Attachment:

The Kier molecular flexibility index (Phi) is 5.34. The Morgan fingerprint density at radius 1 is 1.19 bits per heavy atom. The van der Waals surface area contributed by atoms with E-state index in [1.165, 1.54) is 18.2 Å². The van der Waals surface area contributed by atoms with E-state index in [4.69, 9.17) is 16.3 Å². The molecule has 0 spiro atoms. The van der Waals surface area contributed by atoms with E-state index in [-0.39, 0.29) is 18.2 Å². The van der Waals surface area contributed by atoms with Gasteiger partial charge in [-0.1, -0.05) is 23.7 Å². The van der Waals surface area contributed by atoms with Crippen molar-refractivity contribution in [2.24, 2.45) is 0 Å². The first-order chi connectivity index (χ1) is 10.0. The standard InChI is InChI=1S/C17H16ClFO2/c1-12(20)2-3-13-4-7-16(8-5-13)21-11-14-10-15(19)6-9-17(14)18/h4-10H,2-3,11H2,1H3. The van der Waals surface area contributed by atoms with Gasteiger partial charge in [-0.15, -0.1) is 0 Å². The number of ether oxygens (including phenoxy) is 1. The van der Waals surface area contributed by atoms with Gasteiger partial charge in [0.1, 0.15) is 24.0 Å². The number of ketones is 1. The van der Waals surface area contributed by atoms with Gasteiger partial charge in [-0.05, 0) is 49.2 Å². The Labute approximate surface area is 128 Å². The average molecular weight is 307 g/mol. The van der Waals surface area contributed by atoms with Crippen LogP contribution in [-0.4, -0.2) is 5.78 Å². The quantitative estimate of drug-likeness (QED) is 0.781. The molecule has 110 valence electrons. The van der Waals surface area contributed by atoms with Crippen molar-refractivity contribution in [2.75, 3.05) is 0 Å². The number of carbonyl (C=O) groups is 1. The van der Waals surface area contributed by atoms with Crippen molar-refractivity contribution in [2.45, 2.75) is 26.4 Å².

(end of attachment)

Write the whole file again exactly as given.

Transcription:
The Kier molecular flexibility index (Phi) is 5.34. The Morgan fingerprint density at radius 1 is 1.19 bits per heavy atom. The van der Waals surface area contributed by atoms with E-state index in [1.165, 1.54) is 18.2 Å². The van der Waals surface area contributed by atoms with E-state index in [4.69, 9.17) is 16.3 Å². The molecule has 0 spiro atoms. The van der Waals surface area contributed by atoms with E-state index in [-0.39, 0.29) is 18.2 Å². The van der Waals surface area contributed by atoms with Gasteiger partial charge in [-0.1, -0.05) is 23.7 Å². The van der Waals surface area contributed by atoms with Crippen molar-refractivity contribution in [2.24, 2.45) is 0 Å². The first-order chi connectivity index (χ1) is 10.0. The standard InChI is InChI=1S/C17H16ClFO2/c1-12(20)2-3-13-4-7-16(8-5-13)21-11-14-10-15(19)6-9-17(14)18/h4-10H,2-3,11H2,1H3. The van der Waals surface area contributed by atoms with Gasteiger partial charge in [-0.15, -0.1) is 0 Å². The number of ether oxygens (including phenoxy) is 1. The van der Waals surface area contributed by atoms with Gasteiger partial charge in [0.1, 0.15) is 24.0 Å². The number of ketones is 1. The van der Waals surface area contributed by atoms with Gasteiger partial charge in [-0.05, 0) is 49.2 Å². The Labute approximate surface area is 128 Å². The average molecular weight is 307 g/mol. The van der Waals surface area contributed by atoms with Crippen LogP contribution in [-0.4, -0.2) is 5.78 Å². The quantitative estimate of drug-likeness (QED) is 0.781. The molecule has 110 valence electrons. The van der Waals surface area contributed by atoms with Crippen molar-refractivity contribution in [2.75, 3.05) is 0 Å². The number of carbonyl (C=O) groups is 1. The van der Waals surface area contributed by atoms with Crippen molar-refractivity contribution in [2.45, 2.75) is 26.4 Å².